The FBI in Dallas, Texas showed off its technological ignorance on Tuesday when it seized all systems inside two data centers as part of an investigation into companies that owed money to AT&T and Verizon.

Federal Buerau of Investigation is defending their actions based on a belief that all systems in a Data Center are interconnected as Mark White [FBI spokesperson for Dallas office] stated:

"My understanding is that the way these things are hooked up is that they’re interconnected to each other," he says. "Company A may be involved in some criminal activity and because of the interconnectivity of all these things, the information of what company A is doing may be sitting on company B or C or D’s equipment."

We are extremely glad that Mark does not run any of the Data Centers where we have systems; as it would be criminal behavior and violation of just about all co-location agreements I ever saw or signed. To mix my data or the data of any other privately owned servers in a co-location is a serious offence.

To put it simply, when you Co-Locate you are not buying a spot on a server – that is called hosting. The Dallas FBI office should look up the term on a search engine or just hit Wikipedia.

When you Co-Locate you agree to put your physical servers into the care of the place where you are collocating. You either purchase space in a secured rack or the whole cage. Your system does not touch any other systems in the data center where you are collocated. They are yours; you own them and bring them in, you can even lock them up and restrict access to anyone but your network staff. At no time does the Co-Location service give you a server [again that is hosting].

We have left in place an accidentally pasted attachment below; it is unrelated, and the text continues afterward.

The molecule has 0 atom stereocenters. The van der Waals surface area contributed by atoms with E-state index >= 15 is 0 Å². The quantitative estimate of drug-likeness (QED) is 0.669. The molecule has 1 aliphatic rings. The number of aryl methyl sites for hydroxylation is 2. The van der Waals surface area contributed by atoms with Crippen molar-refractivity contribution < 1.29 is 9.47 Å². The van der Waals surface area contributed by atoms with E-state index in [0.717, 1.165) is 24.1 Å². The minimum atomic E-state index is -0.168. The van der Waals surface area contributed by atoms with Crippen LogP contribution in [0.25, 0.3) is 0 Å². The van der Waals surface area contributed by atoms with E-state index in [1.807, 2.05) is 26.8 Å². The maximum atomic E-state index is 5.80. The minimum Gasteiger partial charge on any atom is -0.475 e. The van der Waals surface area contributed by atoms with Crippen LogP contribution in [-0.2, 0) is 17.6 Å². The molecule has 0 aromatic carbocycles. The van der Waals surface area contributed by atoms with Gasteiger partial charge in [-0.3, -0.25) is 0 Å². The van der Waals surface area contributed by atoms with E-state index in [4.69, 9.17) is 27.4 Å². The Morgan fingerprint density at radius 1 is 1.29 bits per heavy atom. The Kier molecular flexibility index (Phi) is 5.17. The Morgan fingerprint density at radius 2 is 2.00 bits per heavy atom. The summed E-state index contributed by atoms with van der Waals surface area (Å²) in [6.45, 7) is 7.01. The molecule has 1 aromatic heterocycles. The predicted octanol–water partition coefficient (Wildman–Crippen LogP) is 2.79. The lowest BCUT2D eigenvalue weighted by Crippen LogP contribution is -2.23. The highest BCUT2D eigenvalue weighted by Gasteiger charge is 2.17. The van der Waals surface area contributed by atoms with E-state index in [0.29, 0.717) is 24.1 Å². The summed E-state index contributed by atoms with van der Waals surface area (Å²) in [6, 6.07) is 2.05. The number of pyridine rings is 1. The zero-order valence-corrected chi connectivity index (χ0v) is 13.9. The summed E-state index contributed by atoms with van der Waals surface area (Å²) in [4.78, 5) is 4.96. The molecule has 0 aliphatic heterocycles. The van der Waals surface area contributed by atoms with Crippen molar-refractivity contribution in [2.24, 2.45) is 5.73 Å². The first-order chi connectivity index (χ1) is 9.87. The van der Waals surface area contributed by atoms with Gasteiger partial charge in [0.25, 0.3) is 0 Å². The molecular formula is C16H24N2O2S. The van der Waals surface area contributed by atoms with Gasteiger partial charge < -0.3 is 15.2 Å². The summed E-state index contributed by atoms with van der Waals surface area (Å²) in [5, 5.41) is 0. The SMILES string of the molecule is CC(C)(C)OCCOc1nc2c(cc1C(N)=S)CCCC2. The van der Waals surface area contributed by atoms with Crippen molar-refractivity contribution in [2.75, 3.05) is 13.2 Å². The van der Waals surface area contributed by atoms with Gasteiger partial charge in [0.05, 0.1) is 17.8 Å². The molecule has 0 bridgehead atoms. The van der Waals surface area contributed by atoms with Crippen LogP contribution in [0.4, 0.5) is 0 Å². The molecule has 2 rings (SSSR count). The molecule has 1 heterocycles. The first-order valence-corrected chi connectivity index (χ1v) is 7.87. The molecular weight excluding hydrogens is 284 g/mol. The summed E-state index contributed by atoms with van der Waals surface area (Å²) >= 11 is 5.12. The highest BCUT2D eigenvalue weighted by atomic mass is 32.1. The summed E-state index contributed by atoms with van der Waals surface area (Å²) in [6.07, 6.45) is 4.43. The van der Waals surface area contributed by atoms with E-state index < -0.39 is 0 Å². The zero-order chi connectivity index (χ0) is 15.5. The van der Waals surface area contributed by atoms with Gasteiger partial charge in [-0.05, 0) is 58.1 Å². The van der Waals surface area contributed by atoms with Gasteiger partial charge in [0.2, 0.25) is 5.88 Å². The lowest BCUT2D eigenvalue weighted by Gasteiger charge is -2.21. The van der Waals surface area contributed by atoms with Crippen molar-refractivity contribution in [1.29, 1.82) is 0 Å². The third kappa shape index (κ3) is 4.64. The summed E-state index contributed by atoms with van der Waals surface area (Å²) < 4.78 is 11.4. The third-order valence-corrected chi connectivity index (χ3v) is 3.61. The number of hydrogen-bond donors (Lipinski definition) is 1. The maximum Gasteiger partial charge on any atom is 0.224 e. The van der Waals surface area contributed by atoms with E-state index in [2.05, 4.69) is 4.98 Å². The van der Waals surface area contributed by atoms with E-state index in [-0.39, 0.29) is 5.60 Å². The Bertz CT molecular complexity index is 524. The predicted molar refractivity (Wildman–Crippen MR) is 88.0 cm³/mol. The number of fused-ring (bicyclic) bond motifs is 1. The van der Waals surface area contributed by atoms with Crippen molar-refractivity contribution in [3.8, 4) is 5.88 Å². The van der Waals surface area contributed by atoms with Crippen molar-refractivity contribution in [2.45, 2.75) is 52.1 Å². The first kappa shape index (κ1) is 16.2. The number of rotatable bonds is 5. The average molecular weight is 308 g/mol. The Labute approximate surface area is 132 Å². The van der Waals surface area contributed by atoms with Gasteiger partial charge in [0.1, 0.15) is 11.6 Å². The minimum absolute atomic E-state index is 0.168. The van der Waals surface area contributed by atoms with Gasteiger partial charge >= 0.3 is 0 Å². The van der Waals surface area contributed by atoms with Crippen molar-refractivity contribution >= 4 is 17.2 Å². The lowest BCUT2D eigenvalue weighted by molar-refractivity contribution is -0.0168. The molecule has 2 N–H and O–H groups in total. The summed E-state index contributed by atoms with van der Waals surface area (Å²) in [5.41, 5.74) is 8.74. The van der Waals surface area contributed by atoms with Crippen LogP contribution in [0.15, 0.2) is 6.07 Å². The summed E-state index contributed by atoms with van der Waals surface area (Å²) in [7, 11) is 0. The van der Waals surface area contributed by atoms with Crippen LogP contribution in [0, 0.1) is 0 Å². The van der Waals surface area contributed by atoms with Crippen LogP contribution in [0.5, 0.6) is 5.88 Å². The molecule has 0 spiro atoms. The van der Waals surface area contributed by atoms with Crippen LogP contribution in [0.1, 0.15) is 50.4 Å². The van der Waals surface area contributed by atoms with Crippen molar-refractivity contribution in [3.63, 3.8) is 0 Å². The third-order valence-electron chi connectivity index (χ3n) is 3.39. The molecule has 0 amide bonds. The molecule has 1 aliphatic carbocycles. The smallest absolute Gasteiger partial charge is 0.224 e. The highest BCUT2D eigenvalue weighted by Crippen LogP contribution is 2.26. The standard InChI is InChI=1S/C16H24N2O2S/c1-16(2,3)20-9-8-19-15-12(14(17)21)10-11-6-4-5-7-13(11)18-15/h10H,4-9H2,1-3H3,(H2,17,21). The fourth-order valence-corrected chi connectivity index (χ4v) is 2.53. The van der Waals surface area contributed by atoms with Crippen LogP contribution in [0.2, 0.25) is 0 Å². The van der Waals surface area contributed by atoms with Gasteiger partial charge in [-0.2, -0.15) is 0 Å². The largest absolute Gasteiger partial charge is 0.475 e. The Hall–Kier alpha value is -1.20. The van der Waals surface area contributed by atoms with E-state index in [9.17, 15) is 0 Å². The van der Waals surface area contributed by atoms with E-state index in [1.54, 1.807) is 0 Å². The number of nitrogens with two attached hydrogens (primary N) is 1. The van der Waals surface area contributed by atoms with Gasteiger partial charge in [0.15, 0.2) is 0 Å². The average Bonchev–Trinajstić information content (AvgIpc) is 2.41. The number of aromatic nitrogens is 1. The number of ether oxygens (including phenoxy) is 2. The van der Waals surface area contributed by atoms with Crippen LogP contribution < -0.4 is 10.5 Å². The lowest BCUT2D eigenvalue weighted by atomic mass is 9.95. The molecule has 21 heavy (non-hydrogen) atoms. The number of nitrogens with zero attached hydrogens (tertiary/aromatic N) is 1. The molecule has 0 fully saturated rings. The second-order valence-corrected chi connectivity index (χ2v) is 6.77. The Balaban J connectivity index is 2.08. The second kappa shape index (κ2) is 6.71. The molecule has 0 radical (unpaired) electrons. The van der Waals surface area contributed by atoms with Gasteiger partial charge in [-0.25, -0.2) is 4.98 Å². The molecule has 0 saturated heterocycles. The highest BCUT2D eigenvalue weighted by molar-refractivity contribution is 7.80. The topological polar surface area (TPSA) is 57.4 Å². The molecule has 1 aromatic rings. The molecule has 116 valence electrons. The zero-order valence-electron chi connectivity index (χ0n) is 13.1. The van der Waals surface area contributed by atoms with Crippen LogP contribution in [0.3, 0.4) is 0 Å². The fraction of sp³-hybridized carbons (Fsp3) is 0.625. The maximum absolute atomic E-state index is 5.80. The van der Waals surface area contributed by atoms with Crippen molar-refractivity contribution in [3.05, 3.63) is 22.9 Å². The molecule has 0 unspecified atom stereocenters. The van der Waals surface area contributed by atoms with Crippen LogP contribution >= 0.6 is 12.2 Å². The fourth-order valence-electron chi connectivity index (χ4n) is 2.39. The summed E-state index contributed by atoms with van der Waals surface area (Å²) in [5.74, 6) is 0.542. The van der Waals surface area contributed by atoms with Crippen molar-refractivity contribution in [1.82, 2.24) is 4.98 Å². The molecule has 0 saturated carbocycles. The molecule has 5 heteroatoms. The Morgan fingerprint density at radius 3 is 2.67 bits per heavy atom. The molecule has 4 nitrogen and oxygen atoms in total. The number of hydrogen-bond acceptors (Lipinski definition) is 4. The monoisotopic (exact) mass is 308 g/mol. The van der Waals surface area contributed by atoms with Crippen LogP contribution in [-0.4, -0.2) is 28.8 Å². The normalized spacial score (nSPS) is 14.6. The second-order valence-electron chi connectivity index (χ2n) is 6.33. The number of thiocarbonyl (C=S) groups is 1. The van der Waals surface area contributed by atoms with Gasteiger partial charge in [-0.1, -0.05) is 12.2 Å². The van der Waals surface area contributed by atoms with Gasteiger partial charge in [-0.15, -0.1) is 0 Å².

I spoke with a technical support representative at Atlantic.net and asked what the co-location policy was. He stated that Co-located servers are on their own independent networks. They are not connected to any other systems in the co-location area. When you sign up for collocation you purchase an IP range and subnet for your systems. There is no chance of data from one company being on another.

The same is true for physical servers leased through the host. These are complete servers that are only in use by one company. They have their own independent IP addresses and do not talk to the other servers on the network. The ONLY time you might have distributed data is when you agree to shared hosting; shared hosting means that you might have multiple customer websites or data on multiple servers owned by the hosting company.

The purchase of Virtual Servers might also contain multiple server images on a single or multiple physical servers. But again these would be servers owned by the host not by individual businesses in the co-location facility.

In the case of the co-located servers [ones owned by the customer and not by the host] the FBI has illegally seized servers owned by people not involved in any wrong doing and have put their livelihood at risk. Not only that, but they have also risked the safety of many private citizens since some of the systems they seized were being used to provide 911 services.

When all this is over the government and quite possibly AT&T and Verizon [both of whom would know how co-location works] will have quite a bill to pay and many people to answer to. I am sure when President Obama envisioned a Cyber [Savy] Government this was not what he had in mind. After all – disrupting 911 emergency services is a federal crime. The fact that the FBI seized servers used for 911 emergency services and caused some parts of Dallas area to temporarily lose the ability to dial the 911 – does not bode well for them.

 

Disclaimer: The author of this article is a decorated former US Military Engineer with more than 20 years experience in the Intelligence, Security and Information Technology fields in both civilian and military service.